For Mayor Eduardo Paes,its not enough that Rio de Janeiro is both an Olympic and a World Cup host city. Hes determined to turn Rio into a Woody Allen city,too,and has gone to extraordinary lengths to persuade the director to shoot a movie here,meeting with Allens sister,dispatching him handwritten notes and even pledging to underwrite 100 per cent of production costs.
Allen hasnt taken Paes up on his offer,but the mayor continues to lobby hard. Scoring a film by the legendary director would help cement Paess vision for the city: to turn Rio into a cinema hub,the Los Angeles of South America.
The country is on track to make 100 feature films this year,up from 30 in 2003,and its increasingly sought out by foreign productions cashing in on the governments generous subsidies and incentives. New studio complexes are in the works,and cinemas are mushrooming across Brazil to keep pace with ever-growing numbers of movie-goers,many of whom were pulled out of poverty by a decade of booming economic growth.
Once youve covered your basic necessities,what do you want next? Fun. And for many people,that means the movies, said Adrien Muselet,chief operating officer of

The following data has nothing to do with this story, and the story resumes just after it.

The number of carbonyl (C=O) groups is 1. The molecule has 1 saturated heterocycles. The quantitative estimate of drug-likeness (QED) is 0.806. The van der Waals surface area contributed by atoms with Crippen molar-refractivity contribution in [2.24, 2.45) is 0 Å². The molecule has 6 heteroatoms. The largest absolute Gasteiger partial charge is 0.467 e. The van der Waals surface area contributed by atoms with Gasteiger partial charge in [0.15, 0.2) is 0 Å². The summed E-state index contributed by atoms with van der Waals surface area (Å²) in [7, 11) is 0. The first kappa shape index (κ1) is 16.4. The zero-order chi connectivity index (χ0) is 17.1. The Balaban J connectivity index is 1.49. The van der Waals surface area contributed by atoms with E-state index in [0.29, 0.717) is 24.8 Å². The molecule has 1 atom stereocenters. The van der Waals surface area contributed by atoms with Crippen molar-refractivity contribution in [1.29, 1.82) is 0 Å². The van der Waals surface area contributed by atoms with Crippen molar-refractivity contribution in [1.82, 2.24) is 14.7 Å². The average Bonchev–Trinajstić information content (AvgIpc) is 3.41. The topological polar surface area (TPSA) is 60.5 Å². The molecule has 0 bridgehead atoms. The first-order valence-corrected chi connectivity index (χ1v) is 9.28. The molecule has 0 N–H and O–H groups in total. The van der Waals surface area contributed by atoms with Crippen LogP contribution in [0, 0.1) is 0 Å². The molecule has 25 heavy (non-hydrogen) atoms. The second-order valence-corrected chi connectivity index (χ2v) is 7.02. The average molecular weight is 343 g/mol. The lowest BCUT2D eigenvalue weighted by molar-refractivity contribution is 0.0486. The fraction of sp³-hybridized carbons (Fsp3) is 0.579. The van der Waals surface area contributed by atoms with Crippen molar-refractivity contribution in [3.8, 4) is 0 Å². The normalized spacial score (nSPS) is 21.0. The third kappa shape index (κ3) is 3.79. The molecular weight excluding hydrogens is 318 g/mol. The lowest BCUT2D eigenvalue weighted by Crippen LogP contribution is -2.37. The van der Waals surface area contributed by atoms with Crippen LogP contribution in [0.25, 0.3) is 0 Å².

RioFilme,the city governments film finance company.
The new viewers have helped push Brazils box office gross from $327 million in 2008 to $737 million last year. That puts Brazil among the top 10 movie consuming countries in the world,said Muselet.
With a population of 204 million,Brazil is increasingly factoring into the major United States studios strategic calculations.
When you take an American blockbuster and set it here,even for just a couple of scenes,it just explodes in the box office here, said Muselet,pointing to Breaking Dawn,which was filmed partially on location in Rio and the coastal colonial city of Paraty. The country ended up being the films second biggest market.
Other productions such as Fast Five of the Fast and Furious franchise and The Expendables were also partially shot here.
Rio officials also hope movies made here will help burnish the image of a city mostly notorious for its poverty and drug-fuelled violence,particularly as Rio gears up to host next years soccer World Cup and the 2016 Olympics.
In a bid to attract more foreign productions,Rios government created an agency to walk teams through Brazils bureaucracy,helping them get the dizzying number of permits and permissions needed.
Brazilian films have made inroads internationally in the last five years,notably the Elite Squad films probing gang violence and political corruption in Rio. Other domestic fare includes smart comedies and smaller budget films.
The industrys sudden growth has caused a shortage of qualified technicians and RioFilme is scrambling to fill the gap through training courses.
We wouldnt be seeing this kind of shortage if there werent a lot of demand, said the agencys president,Sergio Sa Leitao.